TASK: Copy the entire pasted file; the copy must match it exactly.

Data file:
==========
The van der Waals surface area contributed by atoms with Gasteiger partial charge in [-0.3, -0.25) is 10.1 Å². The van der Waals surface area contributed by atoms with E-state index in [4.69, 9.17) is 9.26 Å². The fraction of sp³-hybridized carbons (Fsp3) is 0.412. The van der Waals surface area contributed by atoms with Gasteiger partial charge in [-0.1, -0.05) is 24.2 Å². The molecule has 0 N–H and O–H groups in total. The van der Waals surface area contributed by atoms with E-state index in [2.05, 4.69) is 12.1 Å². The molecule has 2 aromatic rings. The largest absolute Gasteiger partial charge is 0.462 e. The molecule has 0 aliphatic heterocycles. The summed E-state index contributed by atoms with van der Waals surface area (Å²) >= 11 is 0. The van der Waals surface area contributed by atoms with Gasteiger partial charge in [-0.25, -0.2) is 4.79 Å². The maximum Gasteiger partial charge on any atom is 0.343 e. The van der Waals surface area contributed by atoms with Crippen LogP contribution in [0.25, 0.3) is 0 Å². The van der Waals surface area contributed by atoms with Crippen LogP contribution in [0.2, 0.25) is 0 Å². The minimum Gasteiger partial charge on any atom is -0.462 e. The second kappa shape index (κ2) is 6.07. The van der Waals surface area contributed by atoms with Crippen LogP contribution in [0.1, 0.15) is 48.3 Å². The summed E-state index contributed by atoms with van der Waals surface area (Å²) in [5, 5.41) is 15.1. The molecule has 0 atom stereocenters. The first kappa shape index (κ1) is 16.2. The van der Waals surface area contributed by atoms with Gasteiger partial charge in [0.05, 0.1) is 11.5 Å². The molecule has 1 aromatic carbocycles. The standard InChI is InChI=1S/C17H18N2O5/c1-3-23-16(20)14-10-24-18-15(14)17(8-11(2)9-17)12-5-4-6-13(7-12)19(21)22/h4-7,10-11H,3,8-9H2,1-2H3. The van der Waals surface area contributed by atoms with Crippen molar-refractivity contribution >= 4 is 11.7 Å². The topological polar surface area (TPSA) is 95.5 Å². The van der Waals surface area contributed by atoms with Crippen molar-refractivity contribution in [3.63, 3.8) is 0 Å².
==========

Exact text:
The van der Waals surface area contributed by atoms with Gasteiger partial charge in [-0.3, -0.25) is 10.1 Å². The van der Waals surface area contributed by atoms with E-state index in [4.69, 9.17) is 9.26 Å². The fraction of sp³-hybridized carbons (Fsp3) is 0.412. The van der Waals surface area contributed by atoms with Gasteiger partial charge in [-0.1, -0.05) is 24.2 Å². The molecule has 0 N–H and O–H groups in total. The van der Waals surface area contributed by atoms with E-state index in [2.05, 4.69) is 12.1 Å². The molecule has 2 aromatic rings. The largest absolute Gasteiger partial charge is 0.462 e. The molecule has 0 aliphatic heterocycles. The summed E-state index contributed by atoms with van der Waals surface area (Å²) >= 11 is 0. The van der Waals surface area contributed by atoms with Gasteiger partial charge in [-0.25, -0.2) is 4.79 Å². The maximum Gasteiger partial charge on any atom is 0.343 e. The van der Waals surface area contributed by atoms with Crippen LogP contribution in [0.25, 0.3) is 0 Å². The van der Waals surface area contributed by atoms with Crippen LogP contribution in [0.2, 0.25) is 0 Å². The minimum Gasteiger partial charge on any atom is -0.462 e. The second kappa shape index (κ2) is 6.07. The van der Waals surface area contributed by atoms with Crippen LogP contribution in [0.1, 0.15) is 48.3 Å². The summed E-state index contributed by atoms with van der Waals surface area (Å²) in [5, 5.41) is 15.1. The molecule has 0 atom stereocenters. The first kappa shape index (κ1) is 16.2. The van der Waals surface area contributed by atoms with Gasteiger partial charge in [0.05, 0.1) is 11.5 Å². The molecule has 1 aromatic carbocycles. The standard InChI is InChI=1S/C17H18N2O5/c1-3-23-16(20)14-10-24-18-15(14)17(8-11(2)9-17)12-5-4-6-13(7-12)19(21)22/h4-7,10-11H,3,8-9H2,1-2H3. The van der Waals surface area contributed by atoms with Crippen molar-refractivity contribution >= 4 is 11.7 Å². The topological polar surface area (TPSA) is 95.5 Å². The van der Waals surface area contributed by atoms with Crippen molar-refractivity contribution in [3.63, 3.8) is 0 Å².